Sector at a Glance
Cattle production is the most important agricultural industry in the United States, consistently accounting for the largest share of total cash receipts for agricultural commodities. In 2022, cattle production is forecast to represent about 17 percent of the $462 billion in total cash receipts for agricultural commodities. With rich agricultural land resources, the United States has developed a beef industry that is largely separate from its dairy sector. The U.S. beef industry is unique when compared with countries like India that produce beef from water buffalo, which are used as dual-purpose animals. In addition to having the world's largest fed-cattle industry, the United States is also the world's largest consumer of beef—primarily high-value, grain-fed beef. The U.S. beef cattle industry is often divided into two production sectors: cow-calf producers and cattle feeding.
The cattle cycle is a process in which the size of the national cattle herd—including all cattle and calves—increases and decreases over time. The cattle cycle averages 8–12 years, from low point to low point, and it is influenced by the combined effects of cattle prices and input costs that drive cow-calf producer profitability; the gestation period for cattle; the time needed for raising calves to market weight; and climate conditions. Specifically, if cattle prices and producer revenues are expected to rise, producers may expand their herds; if prices are expected to decline substantially, producers reduce their herds by culling older cows and keeping fewer heifers to replace older cows or to add to their herd. Also, cow-calf producers’ response to profit fluctuations may appear delayed because of the lengthy gestation period for cattle relative to hogs and poultry. The total number of beef cattle in the United States is highly dependent on the stage in the cattle cycle.
Adverse climate like persistent dry conditions leading into drought can diminish pastures conditions and reduce harvested feed supplies, which can alter a cycle’s direction and duration. For example, the last full cattle cycle began in 2004 with 94.4 million head of cattle and calves, including both beef and dairy cattle. The herd expanded for 3 years to 96.6 million head until increasing feed and energy prices caused producers to reduce their herds. Then, drought conditions decreased pasture and forage availability forcing producers to further cull cows and limit heifer retention at a more rapid pace accelerating contraction from 2011 through 2014.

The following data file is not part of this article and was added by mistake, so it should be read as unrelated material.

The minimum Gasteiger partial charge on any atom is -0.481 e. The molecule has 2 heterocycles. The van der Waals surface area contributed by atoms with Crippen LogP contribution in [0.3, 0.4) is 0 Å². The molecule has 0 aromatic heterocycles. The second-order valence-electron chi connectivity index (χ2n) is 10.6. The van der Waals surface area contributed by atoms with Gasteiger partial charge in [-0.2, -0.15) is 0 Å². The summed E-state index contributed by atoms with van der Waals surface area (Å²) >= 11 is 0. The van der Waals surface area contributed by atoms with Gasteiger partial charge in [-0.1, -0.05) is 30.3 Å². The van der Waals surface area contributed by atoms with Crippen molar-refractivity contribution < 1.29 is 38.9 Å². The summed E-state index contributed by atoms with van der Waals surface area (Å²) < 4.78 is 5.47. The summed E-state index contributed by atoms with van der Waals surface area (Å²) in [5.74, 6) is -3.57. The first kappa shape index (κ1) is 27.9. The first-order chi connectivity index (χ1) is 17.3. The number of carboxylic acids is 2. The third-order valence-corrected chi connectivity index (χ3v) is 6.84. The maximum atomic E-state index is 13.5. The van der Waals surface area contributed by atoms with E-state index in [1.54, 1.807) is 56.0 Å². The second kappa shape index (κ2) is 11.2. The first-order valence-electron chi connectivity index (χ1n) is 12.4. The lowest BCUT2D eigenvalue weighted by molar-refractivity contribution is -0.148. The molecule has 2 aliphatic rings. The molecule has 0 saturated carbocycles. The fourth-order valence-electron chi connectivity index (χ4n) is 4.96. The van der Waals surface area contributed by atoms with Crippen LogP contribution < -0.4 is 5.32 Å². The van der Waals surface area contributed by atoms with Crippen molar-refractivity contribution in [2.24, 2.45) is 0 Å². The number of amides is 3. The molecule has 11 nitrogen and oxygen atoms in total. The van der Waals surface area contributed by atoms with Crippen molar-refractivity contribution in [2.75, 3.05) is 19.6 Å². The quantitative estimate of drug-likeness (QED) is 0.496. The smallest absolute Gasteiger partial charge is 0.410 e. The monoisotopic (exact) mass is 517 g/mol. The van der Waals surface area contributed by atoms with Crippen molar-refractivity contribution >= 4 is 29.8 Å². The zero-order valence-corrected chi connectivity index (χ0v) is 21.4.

By late 2013 and early 2014, grazing conditions improved and feed prices decreased. However, as each year’s calf crop shrank as the number of beef cows declined, progressively fewer feeder calves were placed in feedlots and, subsequently, fed to a particular weight and marketed for slaughter. These combined effects increased feeder calf prices, which helped to improve cow-calf profitability. A 7-year liquidation of the national cattle herd ended on January 1, 2014, at 88.2 million cattle and calves, which was the smallest herd size since 1952. Since then, the cattle herd has grown to a peak of 94.8 million head in 2019. As of January 1, 2022, the herd has decreased by 3 percent to 91.9 million cattle head. The USDA, National Agricultural Statistics Service (NASS) provides information on cattle inventory in its semi-annual Cattle reports.
Cow-calf operations mainly maintain a herd of beef cows for raising calves. Most calves are born in the spring and weaned at 3 to 7 months. Following the weaning stage, calves can move through the value chain in several different ways. Some of the female calves (heifers) and male calves (bulls) may be retained in the herd or sold to another producer. If additional pasture forage is available at weaning, then some calves may be retained for further grazing and growth until the following spring when they would be sold. Throughout the United States, cow-calf operations are located on land not typically suited or needed for crop production. These operations depend on range and pasture forage conditions, which in turn depend on the area’s variations of average rainfall and temperature. Beef cows graze on forage from grasslands to maintain themselves and raise a calf with very little, if any, grain input. The cow is maintained on pasture year-round, as is the calf until it is weaned. Based on the USDA, NASS 2017 Census of Agriculture, the average beef cow herd is about 44 head. Operations with 50 or fewer head are often part of multi-enterprises or they provide supplemental income to off-farm employment. Operations with 100 or more beef cows compose 9.9 percent of all beef operations and 56.0 percent of the beef cow inventory.